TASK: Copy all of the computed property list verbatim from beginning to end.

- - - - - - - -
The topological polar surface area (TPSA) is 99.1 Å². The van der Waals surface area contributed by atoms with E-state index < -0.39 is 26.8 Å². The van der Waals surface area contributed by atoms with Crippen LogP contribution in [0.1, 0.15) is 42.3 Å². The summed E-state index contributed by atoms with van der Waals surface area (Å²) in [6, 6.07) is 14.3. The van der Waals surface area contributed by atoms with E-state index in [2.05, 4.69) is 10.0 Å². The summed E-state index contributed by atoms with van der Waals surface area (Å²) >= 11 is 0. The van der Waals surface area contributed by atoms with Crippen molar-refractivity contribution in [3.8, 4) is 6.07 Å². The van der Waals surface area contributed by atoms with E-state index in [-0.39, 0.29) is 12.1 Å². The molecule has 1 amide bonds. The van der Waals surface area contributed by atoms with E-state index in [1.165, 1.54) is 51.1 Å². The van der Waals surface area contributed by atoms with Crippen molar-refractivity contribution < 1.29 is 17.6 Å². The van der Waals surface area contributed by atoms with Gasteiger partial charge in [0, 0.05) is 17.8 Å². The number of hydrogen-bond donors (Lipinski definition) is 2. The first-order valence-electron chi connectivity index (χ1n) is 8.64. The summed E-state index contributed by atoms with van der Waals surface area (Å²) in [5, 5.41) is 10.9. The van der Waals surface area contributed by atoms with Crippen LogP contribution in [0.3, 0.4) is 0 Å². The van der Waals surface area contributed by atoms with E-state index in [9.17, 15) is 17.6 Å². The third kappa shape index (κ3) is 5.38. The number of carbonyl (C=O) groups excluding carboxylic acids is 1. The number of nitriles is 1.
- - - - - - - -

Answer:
The topological polar surface area (TPSA) is 99.1 Å². The van der Waals surface area contributed by atoms with E-state index < -0.39 is 26.8 Å². The van der Waals surface area contributed by atoms with Crippen LogP contribution in [0.1, 0.15) is 42.3 Å². The summed E-state index contributed by atoms with van der Waals surface area (Å²) in [6, 6.07) is 14.3. The van der Waals surface area contributed by atoms with E-state index in [2.05, 4.69) is 10.0 Å². The summed E-state index contributed by atoms with van der Waals surface area (Å²) >= 11 is 0. The van der Waals surface area contributed by atoms with Crippen molar-refractivity contribution in [3.8, 4) is 6.07 Å². The van der Waals surface area contributed by atoms with E-state index in [-0.39, 0.29) is 12.1 Å². The molecule has 1 amide bonds. The van der Waals surface area contributed by atoms with E-state index in [1.165, 1.54) is 51.1 Å². The van der Waals surface area contributed by atoms with Crippen molar-refractivity contribution < 1.29 is 17.6 Å². The van der Waals surface area contributed by atoms with Gasteiger partial charge in [0, 0.05) is 17.8 Å². The number of hydrogen-bond donors (Lipinski definition) is 2. The first-order valence-electron chi connectivity index (χ1n) is 8.64. The summed E-state index contributed by atoms with van der Waals surface area (Å²) in [5, 5.41) is 10.9. The van der Waals surface area contributed by atoms with Crippen LogP contribution in [0.3, 0.4) is 0 Å². The van der Waals surface area contributed by atoms with E-state index in [9.17, 15) is 17.6 Å². The third kappa shape index (κ3) is 5.38. The number of carbonyl (C=O) groups excluding carboxylic acids is 1. The number of nitriles is 1.